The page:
The Royal String Quartet may sound like the name of a British ensemble, but this release on Britain's Hyperion label is otherwise Polish all the way: the group and both composers come from Poland. The composers represented are well known in Poland but not elsewhere, and on the evidence here they ought to be more widely played. The three sets of pieces for string quartet by Pavel Szymanski, born in 1954, are especially intriguing. They have a common language, based in Witold Lutoslawski's economical interval-based structures, despite ranging in composition date from 1982 to 2013. But a sense of humor present in the early Two Pieces for string quartet flowers in the later sets; Szymanski may begin with a conventional gesture (such as a passage that might have come from a Classical-era string quartet) but then let it run out of gas or fall to the ground in downward glissandos, and finally generate a simple set of pitches. The music is not minimalist or neo-Romantic, but it is absolutely accessible and engaging; Szymanski, perhaps, has found a middle ground between the Polish modernism of the middle 20th century and more contemporary and simple trends. The String Quartet No. 2 (2006) of Pawel Mykietyn was composed for the Kronos Quartet and explores microtonal structures in a similarly accessible way. The Royal String Quartet achieves the silent, sparse textures required in the Szymanski pieces without trouble. Strongly recommended for those interested in new trends in Eastern European music.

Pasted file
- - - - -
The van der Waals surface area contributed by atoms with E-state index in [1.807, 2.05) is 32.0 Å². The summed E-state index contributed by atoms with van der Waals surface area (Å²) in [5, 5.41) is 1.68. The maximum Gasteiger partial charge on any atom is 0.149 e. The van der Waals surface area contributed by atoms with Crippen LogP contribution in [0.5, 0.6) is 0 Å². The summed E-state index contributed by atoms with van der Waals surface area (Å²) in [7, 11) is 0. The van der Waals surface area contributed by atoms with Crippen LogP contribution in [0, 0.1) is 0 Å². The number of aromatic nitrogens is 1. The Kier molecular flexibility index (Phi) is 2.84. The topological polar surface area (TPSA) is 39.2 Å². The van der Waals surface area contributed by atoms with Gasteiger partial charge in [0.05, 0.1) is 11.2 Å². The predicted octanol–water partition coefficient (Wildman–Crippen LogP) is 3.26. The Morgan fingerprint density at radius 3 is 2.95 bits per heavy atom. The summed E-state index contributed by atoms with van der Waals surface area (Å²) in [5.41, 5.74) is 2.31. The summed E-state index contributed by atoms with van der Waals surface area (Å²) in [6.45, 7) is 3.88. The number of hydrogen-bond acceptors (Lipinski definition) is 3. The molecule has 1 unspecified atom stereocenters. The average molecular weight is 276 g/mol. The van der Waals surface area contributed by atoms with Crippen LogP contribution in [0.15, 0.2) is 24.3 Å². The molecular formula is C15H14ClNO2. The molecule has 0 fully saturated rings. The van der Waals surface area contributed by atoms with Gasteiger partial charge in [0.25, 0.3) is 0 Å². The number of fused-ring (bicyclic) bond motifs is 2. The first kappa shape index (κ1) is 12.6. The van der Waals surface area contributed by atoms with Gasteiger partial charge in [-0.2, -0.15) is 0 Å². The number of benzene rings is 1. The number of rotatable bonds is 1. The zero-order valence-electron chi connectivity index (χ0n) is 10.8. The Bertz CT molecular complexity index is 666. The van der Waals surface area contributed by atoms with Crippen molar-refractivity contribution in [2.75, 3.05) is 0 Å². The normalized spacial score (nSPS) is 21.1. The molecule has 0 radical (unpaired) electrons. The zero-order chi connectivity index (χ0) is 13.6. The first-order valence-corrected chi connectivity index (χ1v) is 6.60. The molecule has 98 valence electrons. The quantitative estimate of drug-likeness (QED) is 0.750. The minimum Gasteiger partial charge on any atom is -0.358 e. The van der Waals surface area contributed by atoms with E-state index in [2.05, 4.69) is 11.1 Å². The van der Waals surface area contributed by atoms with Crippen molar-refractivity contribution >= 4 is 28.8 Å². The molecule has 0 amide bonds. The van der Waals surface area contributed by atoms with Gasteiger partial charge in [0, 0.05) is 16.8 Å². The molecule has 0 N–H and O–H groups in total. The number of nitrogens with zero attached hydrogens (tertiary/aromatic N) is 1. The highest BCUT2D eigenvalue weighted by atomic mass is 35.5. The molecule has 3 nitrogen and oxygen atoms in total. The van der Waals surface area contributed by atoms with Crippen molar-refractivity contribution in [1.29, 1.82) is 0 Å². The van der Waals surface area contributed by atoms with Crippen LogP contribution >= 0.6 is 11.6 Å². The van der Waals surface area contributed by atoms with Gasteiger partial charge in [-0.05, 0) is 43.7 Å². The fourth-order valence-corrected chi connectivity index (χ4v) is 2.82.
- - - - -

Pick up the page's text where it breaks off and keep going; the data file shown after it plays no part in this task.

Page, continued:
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AllMusic Review by James Manheim
|Five Pieces for string quartet|
|Four Pieces for string quartet|
|Two Pieces for string quartet|